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The Older Son (Part 2)

 “You are My friends if you do what I command you. No longer do I call you slaves, for the slave does not know what his master is doing; but I have called you friends.” (John 15:14-15)

In part 1 of this article, I discussed how the father in the story of the Prodigal Son reacted to both of his sons, revealing the difference between whom Jesus called friends and slaves. In this part 2, we’ll discuss why the elder son typically gets a bum rap in today’s church, and how the way it is taught is so reflective of the problems Christians face living here in our modern-day Laodicea. Employing the Gospel of Salvation the modern church preaches today [see Another Gospel: www.Theawakenedchristianman.org], we immediately proclaim converts to be heroes of the faith and “friends of Jesus” merely because they “pray the prayer.” Contrary to John 15 above, no “keeping Jesus’ commands” or obedience necessary. Grace is all you need, and a few words uttered we call the Sinner’s Prayer make you an instant friend of God. Yet, Jesus said, “Why do you call Me ‘Lord, Lord’ and yet do not do what I say” (John 6)? and that only those who kept His commands He would call friends. However, due to modern teachings on grace many who call themselves Christian and friends of Jesus today, in fact 90% or more according to the polls, do not “do what He says” and think it’s OK. They don’t see the need to sacrifice much of anything, rather they desire to add salvation to their already stocked shelves of American comfort and security.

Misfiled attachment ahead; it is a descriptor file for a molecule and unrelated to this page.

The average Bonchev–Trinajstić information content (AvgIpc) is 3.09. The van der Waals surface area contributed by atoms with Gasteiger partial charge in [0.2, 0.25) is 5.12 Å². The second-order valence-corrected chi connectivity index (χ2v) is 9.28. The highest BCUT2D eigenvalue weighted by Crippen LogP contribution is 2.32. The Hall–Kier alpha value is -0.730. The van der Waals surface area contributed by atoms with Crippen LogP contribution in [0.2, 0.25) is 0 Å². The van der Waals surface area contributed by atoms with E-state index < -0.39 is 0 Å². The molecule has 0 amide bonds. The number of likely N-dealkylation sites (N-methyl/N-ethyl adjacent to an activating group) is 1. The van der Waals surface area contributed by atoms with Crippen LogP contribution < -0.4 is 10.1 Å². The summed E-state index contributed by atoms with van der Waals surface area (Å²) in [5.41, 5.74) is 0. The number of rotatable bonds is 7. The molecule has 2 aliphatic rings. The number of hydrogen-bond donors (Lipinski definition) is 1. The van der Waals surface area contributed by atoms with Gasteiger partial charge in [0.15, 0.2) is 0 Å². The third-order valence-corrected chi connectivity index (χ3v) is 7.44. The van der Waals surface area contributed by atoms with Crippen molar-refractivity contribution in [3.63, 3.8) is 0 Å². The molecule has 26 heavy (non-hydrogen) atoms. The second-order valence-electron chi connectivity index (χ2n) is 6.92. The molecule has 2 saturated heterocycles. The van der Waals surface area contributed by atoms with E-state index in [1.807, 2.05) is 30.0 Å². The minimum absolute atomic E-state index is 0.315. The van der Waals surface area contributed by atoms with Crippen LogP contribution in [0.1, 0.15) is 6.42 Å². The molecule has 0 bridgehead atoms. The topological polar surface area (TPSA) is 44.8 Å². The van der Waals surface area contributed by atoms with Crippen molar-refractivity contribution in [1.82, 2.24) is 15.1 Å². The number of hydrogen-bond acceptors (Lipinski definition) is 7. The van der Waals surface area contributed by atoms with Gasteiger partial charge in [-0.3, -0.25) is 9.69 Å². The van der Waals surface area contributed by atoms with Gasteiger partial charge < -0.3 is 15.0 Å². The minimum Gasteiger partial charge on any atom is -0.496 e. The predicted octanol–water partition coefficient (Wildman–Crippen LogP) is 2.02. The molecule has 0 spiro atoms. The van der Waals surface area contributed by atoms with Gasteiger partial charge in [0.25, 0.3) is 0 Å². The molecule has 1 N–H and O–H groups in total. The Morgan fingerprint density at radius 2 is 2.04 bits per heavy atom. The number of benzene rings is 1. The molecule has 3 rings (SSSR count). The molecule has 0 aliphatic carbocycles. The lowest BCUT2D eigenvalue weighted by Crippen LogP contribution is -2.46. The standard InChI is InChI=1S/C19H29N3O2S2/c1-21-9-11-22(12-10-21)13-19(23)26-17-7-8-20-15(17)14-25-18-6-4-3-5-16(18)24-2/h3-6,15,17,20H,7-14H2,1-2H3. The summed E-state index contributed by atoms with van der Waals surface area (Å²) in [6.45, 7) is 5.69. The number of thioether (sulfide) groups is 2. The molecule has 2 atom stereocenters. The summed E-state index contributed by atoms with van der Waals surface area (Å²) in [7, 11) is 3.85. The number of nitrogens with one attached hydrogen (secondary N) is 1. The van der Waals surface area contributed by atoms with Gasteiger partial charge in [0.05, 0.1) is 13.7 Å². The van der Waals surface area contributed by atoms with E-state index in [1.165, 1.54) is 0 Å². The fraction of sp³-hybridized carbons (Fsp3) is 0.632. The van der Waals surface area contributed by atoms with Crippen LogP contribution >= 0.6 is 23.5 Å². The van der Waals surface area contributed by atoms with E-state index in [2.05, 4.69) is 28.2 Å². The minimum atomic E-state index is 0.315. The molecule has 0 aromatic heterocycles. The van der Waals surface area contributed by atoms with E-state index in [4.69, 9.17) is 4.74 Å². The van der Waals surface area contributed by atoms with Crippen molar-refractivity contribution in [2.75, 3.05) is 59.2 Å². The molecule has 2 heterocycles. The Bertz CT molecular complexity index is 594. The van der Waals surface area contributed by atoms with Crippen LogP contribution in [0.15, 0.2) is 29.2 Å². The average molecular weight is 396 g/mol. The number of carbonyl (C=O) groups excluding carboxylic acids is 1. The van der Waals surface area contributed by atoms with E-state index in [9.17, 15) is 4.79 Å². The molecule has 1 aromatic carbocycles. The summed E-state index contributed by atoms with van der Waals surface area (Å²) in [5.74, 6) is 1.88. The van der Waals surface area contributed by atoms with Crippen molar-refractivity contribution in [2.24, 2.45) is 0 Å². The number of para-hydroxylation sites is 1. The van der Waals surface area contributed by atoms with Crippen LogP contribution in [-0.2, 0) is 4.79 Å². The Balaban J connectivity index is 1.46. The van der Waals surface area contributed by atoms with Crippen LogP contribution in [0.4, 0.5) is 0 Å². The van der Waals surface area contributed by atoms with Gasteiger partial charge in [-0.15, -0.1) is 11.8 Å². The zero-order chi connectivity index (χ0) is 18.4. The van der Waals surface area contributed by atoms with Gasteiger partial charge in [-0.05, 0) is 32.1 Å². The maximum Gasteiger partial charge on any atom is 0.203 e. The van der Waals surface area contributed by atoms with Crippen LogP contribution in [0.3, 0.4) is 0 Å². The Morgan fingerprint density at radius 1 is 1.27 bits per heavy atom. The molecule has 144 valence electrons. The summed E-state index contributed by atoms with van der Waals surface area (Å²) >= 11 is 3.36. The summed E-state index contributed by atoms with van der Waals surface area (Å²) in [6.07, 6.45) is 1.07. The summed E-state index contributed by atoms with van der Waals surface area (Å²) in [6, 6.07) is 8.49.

Teachings on this parable reveal why they feel as they do. The younger son here, symbolically, was a son and heir of the father, and yet chose disobedience. Yes, he returned, but until he did would we have said he and his father were close? As I discussed in part 1 of this article, we can find no evidence the younger son was a friend, under Jesus’ definition of the word, of the father even after he returned. While there was certainly a celebration when the prodigal returned, there was no indication at all the father treated the younger son as the friend he treated the elder son as. Yet, we make the younger son out to be the hero because his is a story of salvation, and we are all about salvation. His is a story of conversion, and we are all about conversion.

On the other hand, when it comes to dealing with the making of disciples, we’ve lost our way because hard work without promise of success is so counter-cultural to us. We want little work accompanied by success. We love the instant gratification and glory we feel when dancing with the angels as a soul is converted, but when it comes to crawling into the gutters of other’s lives over the long haul to mentor them on to maturity, we don’t have the time, patience, or endurance for that. We’ve bought into the good life here in America/Laodicea and all that goes with the training up of a disciple just isn’t our way. The affluence and boundless freedoms we’ve become accustomed to here [see Too Much of a Good Thing series: www.Theawakenedchristianman.org] have seen to that.